Exceptional rigidity and absence of micro -

phony.

(5)

Freedom from bulb charge noise.

This is the thirteenth of a series written by M. G. Scroggie, B.Sc., M.I.E.E., the well-known Consulting Radio Engineer. Reprints for schools and technical

colleges may be obtained free of charge from the address below. Technical Data Sheets on the

EF42 and other valves are also available.

THE

MULLARD

TECHNICAL

WIRELESS SERVICE

PUBLICATIONS

CO. LTD.,

DEPARTMENT,

CENTURY

HOUSE, SHAFTESBURY AVE., W.C.2

(M.V.M. 50)

www.americanradiohistory.com

wireless World

RADIO AND ELECTRONICS No. 1
RADIO
AND
ELECTRONICS
No.
1

Vol. LIV.

January 1948

Post Office Control

EVERYTHING touching on the technical use of radio communication channels demands the closest and most detailed regulation by a

working in its turn within a

framework decided upon

ment. On that there can for-all " radio spectrum

be almost equal unanimity

nobody. There will on the proposition

control of all

munication or not. Here we come to one of the weaknesses of British wireless legislation, which for all practical purposes is confined to the Wireless Telegraphy Act

national authority,

by

international agree-

be no argument ; a " free-

would soon be

free for

there

should be unified

that

forms of radiation, whether for com-

of 1904.

Those responsible for that archaic docu-

ment can have had no conception of the ramifi- cations of radio in later years, and it is not sur- prising that the Act, in spite of its supplement of

1925,

such

fails

to

on

provide

him

means for dealing with In exercising the monopoly

modern developments.

conferred

General has gradually

by the Act, the Postmaster

extended his powers to cover

as radio telephony, picture

television. But the P.M.G. has,

developments

transmission and

in general, shown some diffidence-presumably on

assuming control of radio directly concerned .with com-

Except under powers conferred on

him by wartime Orders, we believe he claims no

munication.

developments

legal

grounds-on

less

right to

legal

of radio

interference such as, to take an

heaters. Until recently, there has been no indica- tion that the latest non-communication radio device -radar-has been considered as coming within his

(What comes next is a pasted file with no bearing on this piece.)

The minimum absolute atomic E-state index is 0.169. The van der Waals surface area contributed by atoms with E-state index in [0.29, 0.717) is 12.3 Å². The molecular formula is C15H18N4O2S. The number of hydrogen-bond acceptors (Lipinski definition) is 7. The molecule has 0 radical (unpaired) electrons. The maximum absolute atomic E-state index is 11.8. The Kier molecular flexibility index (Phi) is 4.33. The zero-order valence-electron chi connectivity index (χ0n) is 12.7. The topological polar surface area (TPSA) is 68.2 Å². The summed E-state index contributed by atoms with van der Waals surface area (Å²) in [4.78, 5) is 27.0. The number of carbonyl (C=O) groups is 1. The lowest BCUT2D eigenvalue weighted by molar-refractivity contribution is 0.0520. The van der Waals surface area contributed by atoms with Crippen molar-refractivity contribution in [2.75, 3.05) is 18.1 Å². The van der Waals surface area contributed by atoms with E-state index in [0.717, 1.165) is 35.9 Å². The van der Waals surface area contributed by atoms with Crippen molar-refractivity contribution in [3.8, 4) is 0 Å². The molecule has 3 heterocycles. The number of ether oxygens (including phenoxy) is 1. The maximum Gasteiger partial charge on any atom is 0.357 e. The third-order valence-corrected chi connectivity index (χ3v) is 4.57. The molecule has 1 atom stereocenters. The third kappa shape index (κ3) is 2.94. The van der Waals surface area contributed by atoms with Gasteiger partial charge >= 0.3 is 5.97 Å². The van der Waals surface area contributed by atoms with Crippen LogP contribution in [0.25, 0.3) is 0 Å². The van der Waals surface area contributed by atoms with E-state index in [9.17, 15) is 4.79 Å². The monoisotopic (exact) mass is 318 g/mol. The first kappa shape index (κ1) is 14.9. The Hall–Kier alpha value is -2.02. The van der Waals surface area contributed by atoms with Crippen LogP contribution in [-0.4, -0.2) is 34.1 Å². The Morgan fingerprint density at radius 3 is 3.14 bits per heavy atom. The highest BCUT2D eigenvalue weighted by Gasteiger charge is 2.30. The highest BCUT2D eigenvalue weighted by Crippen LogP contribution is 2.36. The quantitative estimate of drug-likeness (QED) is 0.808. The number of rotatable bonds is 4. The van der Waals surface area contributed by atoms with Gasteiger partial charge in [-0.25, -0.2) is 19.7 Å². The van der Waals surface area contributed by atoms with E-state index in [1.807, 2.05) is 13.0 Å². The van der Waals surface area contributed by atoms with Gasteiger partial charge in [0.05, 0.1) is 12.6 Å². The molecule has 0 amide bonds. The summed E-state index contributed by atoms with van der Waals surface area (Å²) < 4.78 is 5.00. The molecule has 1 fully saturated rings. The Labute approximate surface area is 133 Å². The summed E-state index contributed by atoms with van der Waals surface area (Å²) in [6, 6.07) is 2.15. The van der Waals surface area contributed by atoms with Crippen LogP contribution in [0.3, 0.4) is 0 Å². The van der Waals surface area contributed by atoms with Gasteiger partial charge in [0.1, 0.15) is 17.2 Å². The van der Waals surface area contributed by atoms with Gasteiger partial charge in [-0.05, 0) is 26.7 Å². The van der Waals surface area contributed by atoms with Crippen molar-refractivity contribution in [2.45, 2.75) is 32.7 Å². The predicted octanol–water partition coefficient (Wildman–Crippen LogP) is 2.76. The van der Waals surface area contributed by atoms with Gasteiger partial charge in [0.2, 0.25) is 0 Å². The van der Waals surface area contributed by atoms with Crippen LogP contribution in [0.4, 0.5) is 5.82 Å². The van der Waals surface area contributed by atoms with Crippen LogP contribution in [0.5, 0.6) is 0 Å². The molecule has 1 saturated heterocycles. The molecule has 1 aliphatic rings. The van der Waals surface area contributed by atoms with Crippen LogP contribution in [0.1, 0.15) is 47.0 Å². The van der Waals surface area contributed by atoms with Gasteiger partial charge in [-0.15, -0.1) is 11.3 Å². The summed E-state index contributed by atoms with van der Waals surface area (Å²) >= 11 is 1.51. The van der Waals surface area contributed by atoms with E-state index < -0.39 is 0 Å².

purview.

Indeed, reasoned arguments have been

control potential

sources

extreme case, R.F.

adduced in this journal But now we learn

that

it

does not do so.

that legal opinion has been

that " radar appara-

taken, and it has been decided

tus is apparatus

meaning of the

cordingly,

a radar

for wireless telegraphy within the

Wireless Telegraphy Acts."

Ac-

the P.M.G.'s licence is required before

installation can be set up and worked.

At first sight

arbitrary

ing with

and

this assumption of control seems unjustified, being quite out of keep-

the wording and spirit of the 1904 Act.

If the P.M.G. can

stroke of the

pen,

any other application

sweep radar into his net at

a

cannot he

do the

same with

of radio technique that is

even more remotely

connected with

mission of messages or intelligence? "

the

" trans-

However,

more mature consideration. leads to the conclusion that, if only as a matter of expediency, the national

for the

allocation of radar frequencies.

responsibility for detailed administration of radar

will remain with the Ministries of Transport and

depending on the

Another aspect of Post Office control that has

recently given us concern is what we have termed restrictive uses of the authority vested in the P.M.G. In the August, 1947, issue of Wireless

Civil Aviation,

radio authority must at least be responsible

We assume

application.

that

World we suggested that neither the broadcast licence or any other form of licence available to

to trans-

time sig-

nals, weather reports, scientific test

the public

missions

conferred authority to listen

such as calibrated frequencies,

signals and the

like when transmitted by stations in the " special

service " category.

Most of these transmissions are

to the public,

and it seems highly restrictive that

should be placed in the way of their

any barrier

in fact directed

either specifically or by implication

reception. What is

Broadcasting

a

Station?

The Post Office does not confirm or deny our

of the regulations governing the issue

interpretation

of

broadcast licences

but

now

offers

us

a

new

definition of the term " broadcasting station " (on

which

the matter largely depends).

This definition

reads :- . " a station in a radio communication service of transmissions radiated for direct reception by the general public on frequencies assigned to such

services."

It would perhaps be unwise to attempt a re-

examination of the problem

definition, into which it is